I tell lies in taxis all the time. Instead of trying to explain that yes, a single Canadian woman is living and working alone, it is simpler to nod along to the assumption that I am happily married
I knew things would be different, however, within three minutes of getting in a recent cab. Instead of focusing on the rain drenched street, the driver turned around to stare at me and abruptly asked where I was from. When I replied Canada, he let out a exclamation of delight and clapped his hands again the steering wheel. “It’s a sign! It’s a sign! The Lord want me to move to Canada!”
I should have got out, but I didn’t. In response to the next question about my marital status, I went with my normal routine. If I told him I was married, I rationalized, it would be less awkward. The questions will stop and I can play Candy Crush in peace in the backseat.
For one hour, all with way through heavy traffic to the airport, I fleshed out the details of my Colombian romance in response to Miguel’s never ending questions. My husband’s name is Carlos Lopez Ramirez. To Miguel’s dismay, he is from Bogota, which means I end up defending him against all of the accusations most Colombians outside the capital hurl at Bogotanos. No, Carlos is not bitter or boring and his legs are perfect and his ass is most definitely not flat. Someday, we will have two children (one of each, I knew it! exclaims Miguel), but we are waiting for the right time (don’t wait too long-children are life’s biggest blessing, warns Miguel).
Next, Miguel wants to know about my religious beliefs. What would I do if God called me to be a pastor? I tell him that is not likely and he launches into his own story, of drinking and womanizing, of God pulling him by his ears from Choco all the way to a megachurch in Bogota. “If God wants you to be a pastor, if can’t be stopped,” he tells me with all seriousness, before slapping the steering wheel again when he notices that my eyes are green.
Between questions about Carlos and my religion, Miguel asks me about Canada. Isn’t the Canadian government adopting people, with open arms, from all over the world? How hard can it be, really, to get there, to build a better life for his daughter?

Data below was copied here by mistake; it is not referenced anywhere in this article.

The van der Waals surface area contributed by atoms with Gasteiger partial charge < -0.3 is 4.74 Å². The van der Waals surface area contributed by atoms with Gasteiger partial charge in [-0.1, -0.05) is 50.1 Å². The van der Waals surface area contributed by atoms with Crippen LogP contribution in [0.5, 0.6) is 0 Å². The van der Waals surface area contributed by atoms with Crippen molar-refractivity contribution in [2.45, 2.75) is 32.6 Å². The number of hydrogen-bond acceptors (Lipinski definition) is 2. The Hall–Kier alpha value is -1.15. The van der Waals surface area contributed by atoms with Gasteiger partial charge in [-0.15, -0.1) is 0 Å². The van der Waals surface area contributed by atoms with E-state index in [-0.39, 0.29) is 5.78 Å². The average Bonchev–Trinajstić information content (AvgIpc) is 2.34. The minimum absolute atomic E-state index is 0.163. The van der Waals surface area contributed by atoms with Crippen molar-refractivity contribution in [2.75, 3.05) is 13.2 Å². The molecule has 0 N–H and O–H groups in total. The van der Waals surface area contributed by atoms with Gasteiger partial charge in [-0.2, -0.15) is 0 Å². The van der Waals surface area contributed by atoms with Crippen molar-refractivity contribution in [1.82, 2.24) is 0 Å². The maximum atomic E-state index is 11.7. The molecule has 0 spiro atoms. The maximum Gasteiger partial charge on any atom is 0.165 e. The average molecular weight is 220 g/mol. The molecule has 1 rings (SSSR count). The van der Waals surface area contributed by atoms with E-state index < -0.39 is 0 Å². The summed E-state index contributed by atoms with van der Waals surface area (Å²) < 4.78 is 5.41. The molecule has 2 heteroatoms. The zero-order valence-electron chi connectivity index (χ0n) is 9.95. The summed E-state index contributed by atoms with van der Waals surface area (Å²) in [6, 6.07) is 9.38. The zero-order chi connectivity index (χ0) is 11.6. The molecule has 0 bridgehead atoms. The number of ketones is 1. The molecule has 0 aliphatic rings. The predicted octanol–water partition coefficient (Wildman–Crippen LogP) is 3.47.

I don’t want to dash his dreams, especially as I seem to be his sign from God, another pull on those ears. So I hem and haw, telling him that I would rather not say anything false about the application process than give him poor advice that could hurt his chances. I try to subtle. People don’t eat rice three times a day, I tell him. He assures me that he loves bread. I try to be more direct. What about no more sweet bread, flavoured with bottles of caramel and butter essence? How would you feel eating dry baguettes or rye bread every single day for the rest of your life? I tell him about Colombian friends whose families descend on panaderias every trip back to Colombia, sweet pan for 500 pesos with every meal.
After an eternity and an entire last discussion about why I’m not wearing a wedding ring, we finally arrived to the airport. I said goodbye and wished him luck on with future plans. He wished me all the best in my life as well, with my marriage, and the hopefully soon birth of my two beautiful children. I left the taxi without little hope that either of those events would happen. Miguel will never make it to Canada. I will never have two beautiful babies.
Instead, we both have Colombia. My experience is vastly different that his and will never be the same. I don’t know what it is like to grow up poor, to live in the Pacific nor to feel a call to a life of sobriety and faithfulness. But I do know enough to understand why he thinks my fake husband is probably boring just because he is from Bogota, the context that leads him to believe that I may very well be playing with unfaithfulness without a ring, and the unshakable love that Miguel holds for his daughter and warm, sweet, artificial butter flavoured bread, straight out of the oven.
The longer I am here, the more the lines between in and out blur. I am not sure how to represent myself, my job, or my country. No matter how uncomfortable I am in his taxi, our lives are intertwined, my county a maple-leaf dream, his country, my reality, whether I understand his context or not. I may be a Colombian resident, but nothing can change my ability to get back on a plane with one last adios. I don’t want to construct my identity solely based on the opposite of his, Colombian versus Canadian, yet denying national constructs is as false as my two babies in a way that I am still unsure how to reconcile.
Can we really live as if we are part of the same whole? How do our actions change if the world belongs to all us in common, simply because we are in it together? This stumbling quest, full of mistakes and sometimes even lies, is part of the reason why I stay.